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The firm handles a broad variety of labor and employment matters. The practice includes advising small businesses on compliance issues with labor and employment laws and advising businesses and employees in labor and employment litigation, arbitration, and mediation.


  • employment discrimination under federal and state laws (see below for explanation of employment discrimination),
  • breach of employment agreements,
  • theft of trade secrets,
  • breach of non-competition agreements,
  • denial of benefits covered by employee benefits plans,
  • claims for unemployment benefits,
  • discrimination for filing claims for worker’s compensation benefits,
  • failure to pay wages and overtime,
  • other employment issues, and
  • obtaining emergency relief and in defending against emergency relief, including temporary restraining orders, temporary injunctions, and writs of sequestration in cases dealing with non-competition agreements, theft of trade secrets, and theft of company property.


Are you starting your own business in Texas and wondering whether you have any employment law issues? The answer is that you probably do even if you have not hired an employee yet. Even small businesses can have employment law issues involving hiring, documentation required by government agencies, posters required, employee injury claims, unemployment benefits claims, discrimination claims, overtime pay claims, employment benefits claims, etc.


Employment discrimination refers to discrimination by employers which our laws make illegal. All discrimination is not illegal, only discrimination for which there is federal or state law, statutory or common law, making it illegal. For example, if you have red hair and you get denied employment in Texas because the employer does not like red hair, you are being discriminated against because you have red hair. However, there is no law, state or federal, that makes it illegal to refuse to hire someone solely on the basis that they have red hair. Hence, you are being discriminated against, but since there is no law preventing this type of discrimination, then it is not illegal discrimination. There are many types of discrimination which our laws do forbid and some examples are as follow:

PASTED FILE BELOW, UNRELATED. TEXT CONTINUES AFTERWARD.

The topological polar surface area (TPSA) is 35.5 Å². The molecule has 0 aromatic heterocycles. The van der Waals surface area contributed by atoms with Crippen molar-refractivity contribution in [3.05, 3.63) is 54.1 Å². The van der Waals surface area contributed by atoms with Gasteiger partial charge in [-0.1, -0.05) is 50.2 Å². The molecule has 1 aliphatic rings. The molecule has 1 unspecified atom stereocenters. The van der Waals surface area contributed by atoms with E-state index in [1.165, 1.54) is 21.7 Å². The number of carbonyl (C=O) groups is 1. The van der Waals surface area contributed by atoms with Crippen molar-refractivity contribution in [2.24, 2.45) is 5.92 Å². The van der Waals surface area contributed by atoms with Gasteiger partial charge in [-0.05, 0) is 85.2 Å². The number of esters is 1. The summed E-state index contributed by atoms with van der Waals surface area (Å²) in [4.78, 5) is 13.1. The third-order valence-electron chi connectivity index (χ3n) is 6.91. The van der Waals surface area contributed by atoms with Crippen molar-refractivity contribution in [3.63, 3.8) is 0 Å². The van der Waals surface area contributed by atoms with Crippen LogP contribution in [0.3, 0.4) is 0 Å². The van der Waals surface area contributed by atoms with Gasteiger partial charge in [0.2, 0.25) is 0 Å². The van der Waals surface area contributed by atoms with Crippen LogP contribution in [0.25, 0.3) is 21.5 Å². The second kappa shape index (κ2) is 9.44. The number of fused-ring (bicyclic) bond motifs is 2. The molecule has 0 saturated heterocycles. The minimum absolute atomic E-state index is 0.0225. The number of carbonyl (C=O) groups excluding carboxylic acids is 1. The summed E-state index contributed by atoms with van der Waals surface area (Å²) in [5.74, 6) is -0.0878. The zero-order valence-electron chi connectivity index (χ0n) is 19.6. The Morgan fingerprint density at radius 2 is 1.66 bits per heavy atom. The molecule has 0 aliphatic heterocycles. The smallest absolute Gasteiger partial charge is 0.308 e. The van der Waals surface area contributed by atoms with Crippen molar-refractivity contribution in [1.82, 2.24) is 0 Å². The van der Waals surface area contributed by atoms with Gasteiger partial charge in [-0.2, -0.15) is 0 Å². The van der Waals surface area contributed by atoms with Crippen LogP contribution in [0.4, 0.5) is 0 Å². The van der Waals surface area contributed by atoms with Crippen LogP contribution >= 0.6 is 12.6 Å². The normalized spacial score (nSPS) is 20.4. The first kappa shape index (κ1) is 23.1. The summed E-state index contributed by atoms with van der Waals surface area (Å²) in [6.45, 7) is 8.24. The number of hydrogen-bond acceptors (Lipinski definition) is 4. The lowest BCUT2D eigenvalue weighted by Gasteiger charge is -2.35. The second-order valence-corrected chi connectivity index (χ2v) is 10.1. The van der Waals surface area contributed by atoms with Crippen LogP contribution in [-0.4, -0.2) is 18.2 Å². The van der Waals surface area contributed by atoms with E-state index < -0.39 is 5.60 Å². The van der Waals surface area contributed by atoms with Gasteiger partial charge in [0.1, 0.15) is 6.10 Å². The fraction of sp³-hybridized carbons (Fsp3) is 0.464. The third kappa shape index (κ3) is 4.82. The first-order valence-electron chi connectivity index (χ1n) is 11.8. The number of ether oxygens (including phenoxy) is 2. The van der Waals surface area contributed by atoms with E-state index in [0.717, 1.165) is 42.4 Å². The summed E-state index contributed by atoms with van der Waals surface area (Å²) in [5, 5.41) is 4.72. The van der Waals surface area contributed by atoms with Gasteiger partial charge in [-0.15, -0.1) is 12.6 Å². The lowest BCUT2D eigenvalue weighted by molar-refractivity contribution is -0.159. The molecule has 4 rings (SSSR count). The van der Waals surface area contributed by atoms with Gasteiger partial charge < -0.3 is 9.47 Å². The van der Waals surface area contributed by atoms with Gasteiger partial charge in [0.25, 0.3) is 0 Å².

--Title VII 42 U.S.C. 2000e et seq. Discrimination based on race, national origin, religion, and sex (including pregnancy and childbirth)

--Equal Pay Act of 1963 29 U.S.C. 206 Sex discrimination based on pay for equal work

--Age Discrimination in Employment Act of 1967 (ADEA) 29 U.S.C. 626 et seq. Discrimination based on age for persons over 40

--Americans with Disabilities Act of 1990 (ADA) 42 U.S.C. 12101 et seq. Discrimination based on disability, a history of disability or a perceived disability against qualified persons in the private sector and in state and local governments

--Sections 501 and 505 of the Rehabilitation Act of 1973 Discrimination against qualified individuals with disabilities who work in the federal government

--Civil Rights Act of 1991 Intentional employment discrimination

--Family & Medical Leave Act of 1993 (FMLA) 29 U.S.C. 2601 et seq. Discrimination for interfering with the rights guaranteed by the FMLA

--Texas Labor Code Section 451.001 et seq. Discrimination for engaging in protected activities under the Texas Worker's Compensation Act

--Texas Commission on Human Rights Act (TCHRA), TEX. LABOR CODE § 21.001 Makes most federal law prohibitions on employment discrimination also violations of state law

Additionally, there are state and federal laws for other types of employment discrimination including laws relating to military service, serving on a jury, engaging in activities protected by the National Labor Relations Act, employees of publicly traded companies engaging in activities protected by the Sarbannes-Oxley Act, employees refusing to commit an illegal act ordered by their employer which is punishable as a crime, and others.


DISCLAIMER: INFORMATION PROVIDED IN THIS SECTION IS FOR GENERAL PURPOSE ONLY AND IS NOT LEGAL ADVICE. EACH CASE IS DIFFERENT. TO OBTAIN LEGAL ADVICE, MAKE AN APPOINTMENT.

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                            To make an appointment, call (512) 280-7600.

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